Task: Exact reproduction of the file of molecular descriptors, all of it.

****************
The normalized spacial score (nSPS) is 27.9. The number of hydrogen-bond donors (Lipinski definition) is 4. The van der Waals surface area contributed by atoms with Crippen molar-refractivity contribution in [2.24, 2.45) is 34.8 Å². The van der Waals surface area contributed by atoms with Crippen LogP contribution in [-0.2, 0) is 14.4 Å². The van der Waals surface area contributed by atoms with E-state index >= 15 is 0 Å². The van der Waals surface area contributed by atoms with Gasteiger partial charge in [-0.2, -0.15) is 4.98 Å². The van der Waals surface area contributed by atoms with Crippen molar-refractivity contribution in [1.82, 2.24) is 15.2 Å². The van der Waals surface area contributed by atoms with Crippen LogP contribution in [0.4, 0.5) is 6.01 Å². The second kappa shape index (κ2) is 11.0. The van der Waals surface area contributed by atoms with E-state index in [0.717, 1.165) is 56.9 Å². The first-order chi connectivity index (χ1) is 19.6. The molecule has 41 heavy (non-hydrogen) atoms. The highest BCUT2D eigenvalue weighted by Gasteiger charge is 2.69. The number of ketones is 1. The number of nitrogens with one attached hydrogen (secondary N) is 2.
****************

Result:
The normalized spacial score (nSPS) is 27.9. The number of hydrogen-bond donors (Lipinski definition) is 4. The van der Waals surface area contributed by atoms with Crippen molar-refractivity contribution in [2.24, 2.45) is 34.8 Å². The van der Waals surface area contributed by atoms with Crippen LogP contribution in [-0.2, 0) is 14.4 Å². The van der Waals surface area contributed by atoms with E-state index >= 15 is 0 Å². The van der Waals surface area contributed by atoms with Gasteiger partial charge in [-0.2, -0.15) is 4.98 Å². The van der Waals surface area contributed by atoms with Crippen molar-refractivity contribution in [1.82, 2.24) is 15.2 Å². The van der Waals surface area contributed by atoms with Crippen LogP contribution in [0.4, 0.5) is 6.01 Å². The second kappa shape index (κ2) is 11.0. The van der Waals surface area contributed by atoms with E-state index in [0.717, 1.165) is 56.9 Å². The first-order chi connectivity index (χ1) is 19.6. The molecule has 41 heavy (non-hydrogen) atoms. The highest BCUT2D eigenvalue weighted by Gasteiger charge is 2.69. The number of ketones is 1. The number of nitrogens with one attached hydrogen (secondary N) is 2.